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Book Clubs for Marginalized Individuals

It is no secret that individuals in marginalized groups feel more comfortable and at ease around people who share the same struggles. Thus it is important that safe spaces are available for minorities allowing them to discuss common interests and similar backgrounds.

It is important to read marginalized literature in order to encourage representation, and to acquire an education on the struggles of minorities. Since there is already a strong celebration of British and American literature in Western societies, marginalized literatures appear less apparent. These marginalized stories depict experiences that are often different from those that Western cultures know; this unfamiliarity is sometimes looked at through the lens of difference. Reading about these experiences can hopefully allow individuals to see the ways in which individuals are similar and are unjustly alienated out of ignorance. Book clubs that are inclusive in their literature and that generate a safe space can be productive in these areas. The following book clubs allow POC to feel safe and comfortable by engaging in conversations that revolve around sensitive topics.

In researching this topic, it was disappointing to find the options so limited but this in itself is an opportunity for marginalized communities to create safe spaces for themselves that are needed. The following is a list of what was compiled:

Indigenous Literatures Book Club

Drawn & Quarterly

Hosted by Tara McGowan, a Mi’kmaq multidisciplinary artist and writer, the book club engages with work by Indigenous writers from around the world. Meetings take place every 6-8 weeks and are open to all. On January 23rd, the meeting focused on Nature Poem by Tommy Pico that follows an individual named Teebs, a young, queer, Indigenous individual who can’t bring himself to write a poem about nature. Writing such a poem is a task that is difficult when coming from a modern perspective; in the process, he engages with historical and colonial white ideas that associate Indigenous peoples with nature in a stereotypical manner. Teebs is navigating how to become comfortable with his own voice.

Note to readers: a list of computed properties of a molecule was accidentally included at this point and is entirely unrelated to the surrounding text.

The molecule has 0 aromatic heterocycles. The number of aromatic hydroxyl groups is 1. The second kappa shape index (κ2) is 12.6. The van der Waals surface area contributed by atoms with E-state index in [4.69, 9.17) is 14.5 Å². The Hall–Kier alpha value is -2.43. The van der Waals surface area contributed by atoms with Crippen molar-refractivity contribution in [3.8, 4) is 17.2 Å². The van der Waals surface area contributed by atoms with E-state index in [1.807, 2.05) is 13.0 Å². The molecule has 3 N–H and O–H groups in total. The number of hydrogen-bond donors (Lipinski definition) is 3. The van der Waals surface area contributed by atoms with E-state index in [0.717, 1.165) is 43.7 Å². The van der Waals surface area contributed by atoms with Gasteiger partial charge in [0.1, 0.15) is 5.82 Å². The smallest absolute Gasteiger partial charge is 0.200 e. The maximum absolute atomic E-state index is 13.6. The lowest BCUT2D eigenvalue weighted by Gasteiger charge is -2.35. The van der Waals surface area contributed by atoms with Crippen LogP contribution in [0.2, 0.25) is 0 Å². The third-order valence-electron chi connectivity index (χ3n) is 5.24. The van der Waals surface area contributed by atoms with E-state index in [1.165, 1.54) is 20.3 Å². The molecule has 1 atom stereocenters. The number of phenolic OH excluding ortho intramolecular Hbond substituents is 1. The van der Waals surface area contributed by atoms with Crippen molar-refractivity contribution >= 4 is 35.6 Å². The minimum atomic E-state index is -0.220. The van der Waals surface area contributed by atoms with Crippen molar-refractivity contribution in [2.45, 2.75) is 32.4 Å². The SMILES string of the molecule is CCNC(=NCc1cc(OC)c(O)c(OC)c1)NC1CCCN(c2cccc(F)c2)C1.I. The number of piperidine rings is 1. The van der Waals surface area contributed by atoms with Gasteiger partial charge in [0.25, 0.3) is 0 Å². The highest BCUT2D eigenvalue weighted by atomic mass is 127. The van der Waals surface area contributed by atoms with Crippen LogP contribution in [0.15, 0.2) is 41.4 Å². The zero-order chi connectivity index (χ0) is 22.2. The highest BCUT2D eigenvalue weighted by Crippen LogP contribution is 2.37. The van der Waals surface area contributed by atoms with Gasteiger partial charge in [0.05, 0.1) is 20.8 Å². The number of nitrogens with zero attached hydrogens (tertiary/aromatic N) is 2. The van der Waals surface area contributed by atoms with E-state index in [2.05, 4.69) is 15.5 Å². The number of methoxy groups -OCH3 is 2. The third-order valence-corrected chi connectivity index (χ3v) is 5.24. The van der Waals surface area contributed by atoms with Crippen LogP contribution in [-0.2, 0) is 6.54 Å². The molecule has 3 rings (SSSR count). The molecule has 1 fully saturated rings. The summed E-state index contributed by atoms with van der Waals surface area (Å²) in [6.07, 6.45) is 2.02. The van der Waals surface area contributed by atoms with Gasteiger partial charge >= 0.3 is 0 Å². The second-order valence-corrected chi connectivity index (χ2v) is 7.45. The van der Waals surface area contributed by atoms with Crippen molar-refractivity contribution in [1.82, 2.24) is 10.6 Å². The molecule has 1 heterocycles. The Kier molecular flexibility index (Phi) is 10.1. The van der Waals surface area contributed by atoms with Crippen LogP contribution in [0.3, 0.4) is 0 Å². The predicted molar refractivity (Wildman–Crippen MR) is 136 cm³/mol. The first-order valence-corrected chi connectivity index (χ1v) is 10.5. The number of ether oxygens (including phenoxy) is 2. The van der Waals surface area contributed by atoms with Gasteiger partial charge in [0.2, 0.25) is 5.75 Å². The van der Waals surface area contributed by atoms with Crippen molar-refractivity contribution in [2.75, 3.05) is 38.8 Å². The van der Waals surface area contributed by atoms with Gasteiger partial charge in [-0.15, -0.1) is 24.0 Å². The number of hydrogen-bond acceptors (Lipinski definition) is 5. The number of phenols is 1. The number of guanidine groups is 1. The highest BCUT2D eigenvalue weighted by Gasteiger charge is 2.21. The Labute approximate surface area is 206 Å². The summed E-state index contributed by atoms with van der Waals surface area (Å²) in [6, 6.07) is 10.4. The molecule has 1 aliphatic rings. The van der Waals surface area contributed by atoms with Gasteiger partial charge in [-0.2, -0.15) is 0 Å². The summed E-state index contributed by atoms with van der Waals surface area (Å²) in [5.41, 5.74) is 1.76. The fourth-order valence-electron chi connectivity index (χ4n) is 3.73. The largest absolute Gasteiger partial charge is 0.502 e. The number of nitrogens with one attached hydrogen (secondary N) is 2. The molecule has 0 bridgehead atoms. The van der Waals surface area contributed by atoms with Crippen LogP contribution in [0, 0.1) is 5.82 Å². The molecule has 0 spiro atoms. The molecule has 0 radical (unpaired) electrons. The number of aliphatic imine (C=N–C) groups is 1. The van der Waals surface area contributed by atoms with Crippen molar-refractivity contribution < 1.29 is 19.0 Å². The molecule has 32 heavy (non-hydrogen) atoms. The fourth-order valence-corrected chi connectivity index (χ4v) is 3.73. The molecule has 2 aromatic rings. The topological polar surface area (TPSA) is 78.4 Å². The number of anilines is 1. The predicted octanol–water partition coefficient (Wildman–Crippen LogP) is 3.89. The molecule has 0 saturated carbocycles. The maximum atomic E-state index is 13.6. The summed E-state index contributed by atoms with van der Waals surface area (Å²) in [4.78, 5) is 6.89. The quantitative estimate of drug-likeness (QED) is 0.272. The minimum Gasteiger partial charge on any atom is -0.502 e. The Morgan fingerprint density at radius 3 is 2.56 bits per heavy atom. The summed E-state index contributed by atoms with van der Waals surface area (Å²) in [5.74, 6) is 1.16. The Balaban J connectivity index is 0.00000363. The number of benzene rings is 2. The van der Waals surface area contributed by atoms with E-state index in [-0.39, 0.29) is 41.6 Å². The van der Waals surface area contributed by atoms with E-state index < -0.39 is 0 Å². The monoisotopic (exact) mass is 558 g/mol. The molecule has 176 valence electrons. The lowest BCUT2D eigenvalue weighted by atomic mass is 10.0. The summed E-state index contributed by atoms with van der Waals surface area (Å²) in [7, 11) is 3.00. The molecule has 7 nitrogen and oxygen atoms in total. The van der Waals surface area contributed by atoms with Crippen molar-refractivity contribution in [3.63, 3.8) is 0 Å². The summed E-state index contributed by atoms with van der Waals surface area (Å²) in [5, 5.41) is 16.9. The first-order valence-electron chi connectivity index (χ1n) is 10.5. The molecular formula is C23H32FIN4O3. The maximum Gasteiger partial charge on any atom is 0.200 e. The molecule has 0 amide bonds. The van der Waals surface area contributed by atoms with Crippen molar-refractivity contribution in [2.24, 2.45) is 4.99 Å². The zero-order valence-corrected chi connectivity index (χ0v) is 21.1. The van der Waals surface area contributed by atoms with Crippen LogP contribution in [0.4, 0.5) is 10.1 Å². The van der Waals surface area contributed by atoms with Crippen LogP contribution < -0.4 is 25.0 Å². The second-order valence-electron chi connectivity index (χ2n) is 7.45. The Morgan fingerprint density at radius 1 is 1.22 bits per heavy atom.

Find them on Facebook:

Queer Reads

Described as a Queer, Intersectional and Feminist book club in Montreal that holds bilingual meetings for adults.

Montreal Women’s Book Club

This club was started in 2011 for women who love reading. They are always welcoming new members, with their next meeting on Feb 26th from 6-8pm at Zoe Dessert. For the month of February, they will be reading “We Are Displaced” by Nobel Peace Prize winner Malala Yousafzai. Find more information on their Facebook page:

Bitchin Broth

This is a book club that was started by a group of queer friends who mostly identify as POC. Each month it is hosted in one of the friends’ homes where that person must make soup for everyone, hence ‘broth’ in the title. They often choose to read and discuss books that are written by authors of colour. The friends describe the club as “accidentally political” and “mostly a group of friends that wanted to be together.” The club began in their bonding over the way their reading declined once they started university. Being involved in academia is exhausting, and this group of friends created a structured reading environment so as to make time to read books that they were interested in. The texts they read are varied and include books ranging from colonization to self care and are written primarily by marginalized authors.

They are currently in the process of setting up an Instagram account, so that individuals may follow along and engage in conversations with them.

By Brenda Odria


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